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A Frontier Family for the Fake Cowboy

Time is running out. If I am to save my property and child, I’ll need to make this stranger with the rugged smile my husband…

Widowed at 27, Penelope Reed is on the brink of losing her cherished ranch to her aggressive brother-in-law unless she remarries. With two young children to protect, Penelope’s desperation leads her to post a mail-order groom ad, hoping for a miracle…

Enter Oliver Brooks, a rugged ex-convict seeking redemption and a fresh start. Pretending to be a rancher, Oliver arrives at Penelope’s doorstep, instantly bonding with her children and stirring unexpected feelings within her…

When Oliver’s dark history resurfaces, Penelope’s claim to the ranch is endangered. Will their love be strong enough to withstand the storm that is brewing?


On the rugged plains of Montana where dreams take flight,

A widow’s hope burns through the darkest night.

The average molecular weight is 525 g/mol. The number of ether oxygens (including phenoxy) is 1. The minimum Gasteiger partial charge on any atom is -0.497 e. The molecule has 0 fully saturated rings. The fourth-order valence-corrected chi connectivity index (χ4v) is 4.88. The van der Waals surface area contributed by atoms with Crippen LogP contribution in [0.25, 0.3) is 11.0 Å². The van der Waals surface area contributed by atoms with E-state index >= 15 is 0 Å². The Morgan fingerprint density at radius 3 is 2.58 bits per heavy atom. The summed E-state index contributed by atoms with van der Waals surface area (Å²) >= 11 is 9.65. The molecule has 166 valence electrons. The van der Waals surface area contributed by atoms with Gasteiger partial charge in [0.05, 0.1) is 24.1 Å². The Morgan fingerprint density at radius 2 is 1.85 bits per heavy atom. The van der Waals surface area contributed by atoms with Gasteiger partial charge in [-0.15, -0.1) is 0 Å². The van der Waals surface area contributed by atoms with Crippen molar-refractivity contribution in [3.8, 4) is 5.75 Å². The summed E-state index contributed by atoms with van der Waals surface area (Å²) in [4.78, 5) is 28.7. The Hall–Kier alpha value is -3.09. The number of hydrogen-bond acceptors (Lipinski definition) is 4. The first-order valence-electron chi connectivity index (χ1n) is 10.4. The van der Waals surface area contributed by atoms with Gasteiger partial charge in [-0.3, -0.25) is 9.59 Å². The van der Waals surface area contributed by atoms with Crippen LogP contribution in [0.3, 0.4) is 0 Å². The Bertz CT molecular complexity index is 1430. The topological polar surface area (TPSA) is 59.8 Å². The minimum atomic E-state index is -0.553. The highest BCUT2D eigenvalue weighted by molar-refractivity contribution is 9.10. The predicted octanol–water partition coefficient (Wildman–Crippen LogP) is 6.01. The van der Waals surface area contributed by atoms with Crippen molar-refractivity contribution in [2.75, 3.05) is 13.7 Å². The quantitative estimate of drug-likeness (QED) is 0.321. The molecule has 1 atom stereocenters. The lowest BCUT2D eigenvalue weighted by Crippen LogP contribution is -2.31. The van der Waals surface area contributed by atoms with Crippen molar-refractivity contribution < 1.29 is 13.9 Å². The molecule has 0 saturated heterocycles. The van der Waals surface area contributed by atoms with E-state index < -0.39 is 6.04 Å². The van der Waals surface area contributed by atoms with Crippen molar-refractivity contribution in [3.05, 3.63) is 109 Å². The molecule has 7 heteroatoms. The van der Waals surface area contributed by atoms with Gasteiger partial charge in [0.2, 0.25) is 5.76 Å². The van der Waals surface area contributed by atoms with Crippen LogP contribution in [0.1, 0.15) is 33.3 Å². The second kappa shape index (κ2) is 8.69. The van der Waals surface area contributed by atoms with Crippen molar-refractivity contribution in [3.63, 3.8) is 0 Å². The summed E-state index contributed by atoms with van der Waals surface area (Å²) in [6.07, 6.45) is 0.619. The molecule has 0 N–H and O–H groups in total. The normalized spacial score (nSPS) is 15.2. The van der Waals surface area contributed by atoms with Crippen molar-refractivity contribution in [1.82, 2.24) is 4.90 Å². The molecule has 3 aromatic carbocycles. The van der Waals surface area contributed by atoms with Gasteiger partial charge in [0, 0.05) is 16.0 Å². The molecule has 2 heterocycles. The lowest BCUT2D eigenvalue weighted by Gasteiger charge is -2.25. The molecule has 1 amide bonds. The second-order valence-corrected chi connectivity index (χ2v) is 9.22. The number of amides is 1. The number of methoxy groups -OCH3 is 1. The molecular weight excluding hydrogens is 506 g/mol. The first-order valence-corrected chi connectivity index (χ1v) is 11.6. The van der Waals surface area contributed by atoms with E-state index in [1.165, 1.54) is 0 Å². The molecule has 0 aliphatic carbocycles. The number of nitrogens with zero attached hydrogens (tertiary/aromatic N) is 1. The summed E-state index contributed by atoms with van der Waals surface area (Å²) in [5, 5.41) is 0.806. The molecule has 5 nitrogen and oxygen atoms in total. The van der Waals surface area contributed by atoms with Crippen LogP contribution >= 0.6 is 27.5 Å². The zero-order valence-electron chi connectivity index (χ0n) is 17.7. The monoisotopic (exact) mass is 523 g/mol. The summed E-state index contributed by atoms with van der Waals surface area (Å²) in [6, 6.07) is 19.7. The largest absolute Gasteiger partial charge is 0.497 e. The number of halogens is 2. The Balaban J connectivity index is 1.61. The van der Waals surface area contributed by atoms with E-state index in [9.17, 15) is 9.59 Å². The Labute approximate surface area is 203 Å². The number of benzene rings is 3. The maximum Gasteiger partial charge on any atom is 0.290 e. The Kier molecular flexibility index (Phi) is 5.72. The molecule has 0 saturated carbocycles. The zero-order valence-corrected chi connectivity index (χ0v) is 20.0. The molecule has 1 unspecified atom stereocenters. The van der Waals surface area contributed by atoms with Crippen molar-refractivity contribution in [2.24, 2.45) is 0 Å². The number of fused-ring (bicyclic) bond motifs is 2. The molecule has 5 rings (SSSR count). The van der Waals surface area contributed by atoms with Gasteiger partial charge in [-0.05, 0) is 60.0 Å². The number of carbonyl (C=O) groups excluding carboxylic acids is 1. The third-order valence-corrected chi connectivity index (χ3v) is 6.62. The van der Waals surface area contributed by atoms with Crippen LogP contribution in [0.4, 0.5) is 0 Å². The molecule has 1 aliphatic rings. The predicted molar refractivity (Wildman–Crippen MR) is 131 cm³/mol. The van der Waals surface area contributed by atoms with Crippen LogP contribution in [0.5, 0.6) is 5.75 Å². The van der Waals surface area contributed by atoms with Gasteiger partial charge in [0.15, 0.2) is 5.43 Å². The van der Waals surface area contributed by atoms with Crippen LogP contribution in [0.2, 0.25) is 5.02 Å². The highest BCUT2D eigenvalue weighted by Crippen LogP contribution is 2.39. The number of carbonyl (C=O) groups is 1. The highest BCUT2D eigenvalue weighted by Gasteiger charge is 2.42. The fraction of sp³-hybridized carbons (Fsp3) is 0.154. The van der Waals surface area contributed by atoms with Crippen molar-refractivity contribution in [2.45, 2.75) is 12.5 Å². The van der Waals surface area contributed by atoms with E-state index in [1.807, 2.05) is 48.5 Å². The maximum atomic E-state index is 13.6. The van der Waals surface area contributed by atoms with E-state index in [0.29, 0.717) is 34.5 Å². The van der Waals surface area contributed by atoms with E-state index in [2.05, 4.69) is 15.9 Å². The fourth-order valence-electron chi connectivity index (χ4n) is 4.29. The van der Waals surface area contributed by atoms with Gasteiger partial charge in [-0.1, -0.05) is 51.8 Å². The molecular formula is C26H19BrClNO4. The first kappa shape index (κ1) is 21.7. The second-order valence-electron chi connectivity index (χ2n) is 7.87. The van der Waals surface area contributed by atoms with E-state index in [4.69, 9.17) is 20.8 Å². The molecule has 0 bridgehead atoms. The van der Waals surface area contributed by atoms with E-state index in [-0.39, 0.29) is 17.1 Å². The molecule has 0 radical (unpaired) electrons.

In the arms of a convict seeking a new start,

Their love blooms strong, refusing to depart.

Written by:

Western Historical Romance Author


There was a strange man in the middle of the living room. He looked a bit like Dada, but he wasn’t actually Dada. He yelled more, and he made Mama yell much more than Dada did. But he had the same hair as Dada, and his voice sounded almost the same.

He said he was Dada’s brother. Tate was Maisie’s brother, but he wasn’t sure if there were different brothers, and he couldn’t ask Maisie. She was in her room, probably drawing another picture of Dada. A few days ago, they put Dada in a wooden box, put it in a hole, and covered it with dirt. Mama had been wearing black clothes ever since, and Maisie hadn’t stopped drawing pictures of Dada.